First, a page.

I can’t forget the importance of an herbal steam when fighting a respiratory infection… and while getting my kid to sit over a pot of simmering wild bergamot like herbalist Jim McDonald-Style (with his signature duck towel) I will at least get the pot simmering in the house and have some in the bedroom … ooo…. wish I could simmer it IN the bedroom. I need to get a hotplate…
To deepen my exercise in pungent herbs today I am glad to have the writings of a few dear herbalists on hand to lend insight as I go on this pungent herb exploration. Check these readings out:
Rosalee de la Foret: A Summary of Pungent Herbs
Kiva Rose: Onion Poultices, Syrups & Tinctures
And while I am at all of this, I will put up some tincture of shallot, horseradish, and garlic because I don’t have any on hand and just should for future needs.
Love my herbal learning. Glad this day is teaching me something. As each one should.
From Salads to Sipping… Bitters are in.
Bitters. What are their tastes? How do they make you feel? Having a hard time recalling the last time you tasted a bitter food?
Once upon a time - before refined sugars, boxed food and takeout - bitter flavored foods were pretty prevalent in our diets. Wild diets fruits, nuts, berries, greens all provided not only a well balanced course of fats, vitamins, and minerals but also offered up a bitter flavor that helped trigger the body’s response to aid in digestion by kicking into gear the pancreas, liver, and galbladder. This happens when the taste receptors on the tongue come into contact with the bitter-flavored foods.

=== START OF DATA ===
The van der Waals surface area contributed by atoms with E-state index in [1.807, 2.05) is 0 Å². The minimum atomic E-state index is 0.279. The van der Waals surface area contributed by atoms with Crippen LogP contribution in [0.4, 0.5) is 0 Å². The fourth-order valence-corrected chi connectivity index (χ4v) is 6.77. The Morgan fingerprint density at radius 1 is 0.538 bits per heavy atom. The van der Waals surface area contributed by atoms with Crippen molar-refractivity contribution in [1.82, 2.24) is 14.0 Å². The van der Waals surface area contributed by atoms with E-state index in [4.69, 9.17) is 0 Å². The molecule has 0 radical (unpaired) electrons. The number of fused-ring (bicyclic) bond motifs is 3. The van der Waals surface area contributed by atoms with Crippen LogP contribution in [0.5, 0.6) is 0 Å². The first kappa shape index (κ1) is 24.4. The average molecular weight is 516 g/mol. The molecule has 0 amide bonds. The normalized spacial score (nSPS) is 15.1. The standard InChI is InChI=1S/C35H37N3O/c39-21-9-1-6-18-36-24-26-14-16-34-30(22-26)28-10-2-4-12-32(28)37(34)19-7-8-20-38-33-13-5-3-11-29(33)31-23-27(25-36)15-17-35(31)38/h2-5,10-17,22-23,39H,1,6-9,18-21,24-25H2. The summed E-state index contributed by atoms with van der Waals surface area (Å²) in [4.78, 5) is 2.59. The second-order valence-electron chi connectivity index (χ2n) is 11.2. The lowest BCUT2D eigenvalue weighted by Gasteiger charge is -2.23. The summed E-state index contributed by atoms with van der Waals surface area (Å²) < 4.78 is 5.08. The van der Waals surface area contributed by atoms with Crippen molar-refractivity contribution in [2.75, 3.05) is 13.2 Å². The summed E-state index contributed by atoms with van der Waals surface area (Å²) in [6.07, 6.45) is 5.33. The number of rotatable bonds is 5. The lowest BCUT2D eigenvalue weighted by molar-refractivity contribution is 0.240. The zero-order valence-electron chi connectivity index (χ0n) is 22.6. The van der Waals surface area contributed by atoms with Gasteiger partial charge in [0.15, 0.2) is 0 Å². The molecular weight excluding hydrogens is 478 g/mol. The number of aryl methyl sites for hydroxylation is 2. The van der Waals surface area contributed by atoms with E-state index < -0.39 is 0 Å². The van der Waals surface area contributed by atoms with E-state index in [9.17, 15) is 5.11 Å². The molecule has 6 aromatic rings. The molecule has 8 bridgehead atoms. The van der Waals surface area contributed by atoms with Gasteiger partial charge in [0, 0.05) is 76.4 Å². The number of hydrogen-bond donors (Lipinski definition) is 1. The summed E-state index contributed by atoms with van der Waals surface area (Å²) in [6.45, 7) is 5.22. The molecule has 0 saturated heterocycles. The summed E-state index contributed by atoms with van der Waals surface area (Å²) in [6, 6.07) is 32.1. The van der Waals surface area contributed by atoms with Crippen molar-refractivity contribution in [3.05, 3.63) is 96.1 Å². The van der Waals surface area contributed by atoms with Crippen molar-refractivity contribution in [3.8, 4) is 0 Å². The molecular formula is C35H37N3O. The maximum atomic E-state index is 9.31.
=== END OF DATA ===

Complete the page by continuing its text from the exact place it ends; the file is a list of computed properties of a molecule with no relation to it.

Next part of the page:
Now most Westerners get the bulk of their bitters through foods like coffee, chocolate. A lack of bitters in our overly processed diet of course can be connected to the sluggish digestive issues many of us suffer. That said, given the diet and lifestyle we lead as Westerners, I know few people (if any) that couldn’t benefit from the addition of little bit of bitters in their life.
Of course, one of the best ways to add in nutritional bitter foods is to incorporate more bitter greens like radicchio, endive, dandelion, and arugula into everyday meals.
One of our favorite salads in one gathered from our immediate yard — dandelion greens, new shoots of parsley, tender wild garlic scapes. No need to eat the greens plain - a nice lemon vinagrete complements well the flavors of the bitter in the greens.
This re-wilded salad may take getting used to at first, but we are so used to the flavors now that we are craving the spring bitter greens and can’t wait until the thaw!